How blood plasma from survivors could help COVID-19 patients
Using the blood plasma of a survivor to treat a disease is called ‘passive therapy’ and has been around for over a century.
New York has become the epicentre of the COVID-19 outbreak in the US. Around 39,000 infections and over 430 deaths have been reported from the concrete jungle, meaning that nearly half of all US cases are concentrated there.
On the 23rd of March, the New York governor Andrew Cuomo announced plans to use blood plasma from coronavirus survivors to help treat hospitalized patients. The following day the FDA approved using the experimental technique to treat patients.
Using the blood plasma of a survivor to treat a disease is called ‘passive therapy’ and has been around for over a century. It was tried during the Spanish flu of 1918 and more recently during the SARS epidemic as well as in treating Ebola. There are scattered studies showing improvement and decrease in viral loads, but the evidence for effectiveness against COVID-19 is still thin. The studies from SARS were small and uncontrolled and there is only anecdotal data from China suggesting that the therapy could work.
How does passive antibody therapy work?
The body mounts an immune attack in response to an infection and produces antibodies to kill it off. These antibodies remain in the blood plasma, also called convalescent plasma, and are triggered if the infection recurs. Their presence means that crucial time is not lost in the case of reinfection; an attack can be mounted swiftly and efficiently without the body sustaining too much damage.
In passive antibody therapy, blood plasma is extracted from the body in a process called apheresis, purified to strengthen the concentration of antibodies and tested for other possible viral strains. This sample is then transferred to the recipient - provided that the blood group is a match and there is no risk for contracting any infections or triggering an immune response.
Similarly, for COVID-19, survivors will have a high level of antibodies that may help the recipient ward off the infection until the body is able to mount its own response.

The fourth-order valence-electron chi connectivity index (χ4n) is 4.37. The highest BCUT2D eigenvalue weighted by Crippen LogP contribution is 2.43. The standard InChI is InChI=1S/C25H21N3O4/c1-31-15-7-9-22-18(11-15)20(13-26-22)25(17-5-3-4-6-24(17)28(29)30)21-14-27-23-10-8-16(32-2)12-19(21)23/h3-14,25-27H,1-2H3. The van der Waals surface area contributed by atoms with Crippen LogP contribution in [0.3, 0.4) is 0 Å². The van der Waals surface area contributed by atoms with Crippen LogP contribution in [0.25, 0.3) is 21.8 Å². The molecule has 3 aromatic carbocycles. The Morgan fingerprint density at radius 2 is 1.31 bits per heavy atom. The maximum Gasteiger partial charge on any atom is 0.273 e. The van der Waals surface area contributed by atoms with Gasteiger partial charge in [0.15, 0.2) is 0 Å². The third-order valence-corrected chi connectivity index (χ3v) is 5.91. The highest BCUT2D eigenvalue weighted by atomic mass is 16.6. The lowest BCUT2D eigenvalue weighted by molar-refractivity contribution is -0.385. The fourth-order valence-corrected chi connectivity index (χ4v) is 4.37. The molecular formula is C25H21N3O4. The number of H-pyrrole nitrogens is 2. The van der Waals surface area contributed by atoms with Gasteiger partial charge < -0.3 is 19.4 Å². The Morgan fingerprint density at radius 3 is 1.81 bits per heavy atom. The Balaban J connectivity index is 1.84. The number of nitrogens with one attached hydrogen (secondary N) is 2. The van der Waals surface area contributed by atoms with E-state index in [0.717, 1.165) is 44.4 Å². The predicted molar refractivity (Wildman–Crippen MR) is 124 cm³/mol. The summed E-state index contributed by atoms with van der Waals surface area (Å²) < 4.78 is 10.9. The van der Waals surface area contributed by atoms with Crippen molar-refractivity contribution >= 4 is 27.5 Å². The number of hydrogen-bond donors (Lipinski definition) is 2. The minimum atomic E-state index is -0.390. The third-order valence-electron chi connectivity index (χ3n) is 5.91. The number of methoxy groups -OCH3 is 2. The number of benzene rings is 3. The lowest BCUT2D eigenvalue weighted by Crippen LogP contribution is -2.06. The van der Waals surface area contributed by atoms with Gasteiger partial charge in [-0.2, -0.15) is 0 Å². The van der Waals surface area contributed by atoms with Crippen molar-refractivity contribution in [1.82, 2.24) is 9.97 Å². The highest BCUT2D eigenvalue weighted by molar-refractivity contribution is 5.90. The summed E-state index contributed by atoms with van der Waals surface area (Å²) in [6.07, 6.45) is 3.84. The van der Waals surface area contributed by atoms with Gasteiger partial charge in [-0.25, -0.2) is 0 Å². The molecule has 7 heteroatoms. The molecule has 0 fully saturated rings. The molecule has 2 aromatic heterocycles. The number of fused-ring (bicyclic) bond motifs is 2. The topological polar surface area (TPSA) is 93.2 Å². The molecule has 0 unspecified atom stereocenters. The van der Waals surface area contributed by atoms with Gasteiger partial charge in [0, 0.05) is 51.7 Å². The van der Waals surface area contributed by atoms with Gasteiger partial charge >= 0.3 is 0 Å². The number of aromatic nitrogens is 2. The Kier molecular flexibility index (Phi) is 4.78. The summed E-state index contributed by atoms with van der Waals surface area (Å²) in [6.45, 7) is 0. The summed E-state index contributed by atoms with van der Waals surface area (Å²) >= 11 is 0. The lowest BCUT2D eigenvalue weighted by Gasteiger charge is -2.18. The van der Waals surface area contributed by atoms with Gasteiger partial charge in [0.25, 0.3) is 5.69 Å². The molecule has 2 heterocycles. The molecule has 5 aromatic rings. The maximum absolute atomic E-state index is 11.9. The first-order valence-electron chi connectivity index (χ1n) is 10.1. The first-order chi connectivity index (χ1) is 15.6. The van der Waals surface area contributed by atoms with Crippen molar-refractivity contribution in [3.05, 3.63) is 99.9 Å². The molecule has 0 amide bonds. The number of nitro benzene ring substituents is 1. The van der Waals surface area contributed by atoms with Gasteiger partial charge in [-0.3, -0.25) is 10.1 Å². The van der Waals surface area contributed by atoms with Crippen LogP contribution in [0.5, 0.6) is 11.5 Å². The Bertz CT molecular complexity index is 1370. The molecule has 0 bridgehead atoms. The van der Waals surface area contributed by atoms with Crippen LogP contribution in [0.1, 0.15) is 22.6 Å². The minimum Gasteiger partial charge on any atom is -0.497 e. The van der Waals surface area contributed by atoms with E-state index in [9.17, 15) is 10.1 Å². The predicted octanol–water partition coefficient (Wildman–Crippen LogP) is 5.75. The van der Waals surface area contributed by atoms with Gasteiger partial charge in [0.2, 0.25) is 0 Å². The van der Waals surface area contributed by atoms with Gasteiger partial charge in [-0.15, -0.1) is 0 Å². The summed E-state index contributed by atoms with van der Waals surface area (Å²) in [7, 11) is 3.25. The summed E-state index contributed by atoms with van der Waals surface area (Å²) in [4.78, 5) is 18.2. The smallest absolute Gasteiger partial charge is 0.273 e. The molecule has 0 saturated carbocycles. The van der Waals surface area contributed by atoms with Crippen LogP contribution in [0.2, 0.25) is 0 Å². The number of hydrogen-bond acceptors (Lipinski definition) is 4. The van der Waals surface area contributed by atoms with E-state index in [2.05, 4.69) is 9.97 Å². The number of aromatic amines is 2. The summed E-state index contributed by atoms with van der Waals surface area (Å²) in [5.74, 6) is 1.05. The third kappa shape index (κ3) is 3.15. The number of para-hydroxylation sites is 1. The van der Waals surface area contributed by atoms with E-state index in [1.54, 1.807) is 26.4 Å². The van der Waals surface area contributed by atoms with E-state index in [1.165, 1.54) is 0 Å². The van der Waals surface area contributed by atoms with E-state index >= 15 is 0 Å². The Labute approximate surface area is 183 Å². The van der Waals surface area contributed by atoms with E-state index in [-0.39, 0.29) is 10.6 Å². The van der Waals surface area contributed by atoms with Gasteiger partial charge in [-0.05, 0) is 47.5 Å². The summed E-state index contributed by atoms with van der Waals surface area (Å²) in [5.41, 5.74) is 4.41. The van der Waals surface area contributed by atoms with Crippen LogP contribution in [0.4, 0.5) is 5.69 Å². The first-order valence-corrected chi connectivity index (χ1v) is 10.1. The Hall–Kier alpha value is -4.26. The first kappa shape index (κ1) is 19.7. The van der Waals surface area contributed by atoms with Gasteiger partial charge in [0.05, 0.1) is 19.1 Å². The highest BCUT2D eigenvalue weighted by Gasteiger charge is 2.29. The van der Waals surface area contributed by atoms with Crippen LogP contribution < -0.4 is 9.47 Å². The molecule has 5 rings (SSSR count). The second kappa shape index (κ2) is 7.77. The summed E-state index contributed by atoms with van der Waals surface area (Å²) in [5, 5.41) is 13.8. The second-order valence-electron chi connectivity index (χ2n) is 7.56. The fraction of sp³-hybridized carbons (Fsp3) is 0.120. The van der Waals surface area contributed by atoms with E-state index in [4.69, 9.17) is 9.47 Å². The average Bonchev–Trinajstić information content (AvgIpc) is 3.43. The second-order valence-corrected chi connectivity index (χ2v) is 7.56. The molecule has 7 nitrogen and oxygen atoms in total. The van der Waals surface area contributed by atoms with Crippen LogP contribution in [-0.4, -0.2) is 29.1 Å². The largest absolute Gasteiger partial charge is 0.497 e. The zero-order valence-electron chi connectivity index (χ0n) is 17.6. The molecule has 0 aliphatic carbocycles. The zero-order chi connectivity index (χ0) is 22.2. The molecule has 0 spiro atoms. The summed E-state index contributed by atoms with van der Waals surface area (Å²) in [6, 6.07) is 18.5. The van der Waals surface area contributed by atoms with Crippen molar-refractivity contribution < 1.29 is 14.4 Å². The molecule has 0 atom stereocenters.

How is the process contextualized for COVID-19?
Mount Sinai hospital in New York — which is set to use passive therapy on its patients — has designed a test to check the levels of antibodies in survivors. Eligible donors must have tested positive for the virus, recovered from it and then displayed no symptoms for 14 days and maintained high levels of antibodies subsequently.
The recipient will receive roughly one cup of the plasma (200-250 cubic centimetres) through transfusion and monitored for an immune response.
Are other approaches being tried?
Passive antibody therapy can be a fine stopgap measure as long as there is a sufficient amount of healthy donors. To overcome shortages in convalescent plasma, some pharmaceutical companies are looking at ways of preparing blood plasma banks - taking plasma from various donors and making concentrates out of it - to prepare for a surge in demand.
There are also efforts to replicate mechanisms that have worked in the past. For example, other pharmaceutical companies are attempting to use animals such as horses to make larger volumes of plasma. Strains of the COVID-19 virus will be injected into the horses to trigger an immune reaction and the plasma then extracted. The idea is that the larger animal will produce a larger amount of blood plasma so a larger volume will be prepared.
As mentioned above, the evidence is currently limited to blood plasma’s effectiveness as a treatment. However, the advantage is that there is no need to wait for a vaccine - which will take a year at least - and the technique may save those who get severely sick.
Only time will tell if the technique works, and the flurry of research and studies will take us closer to more comprehensive treatments.
For more tips, read our article on Who can get tested for COVID-19.
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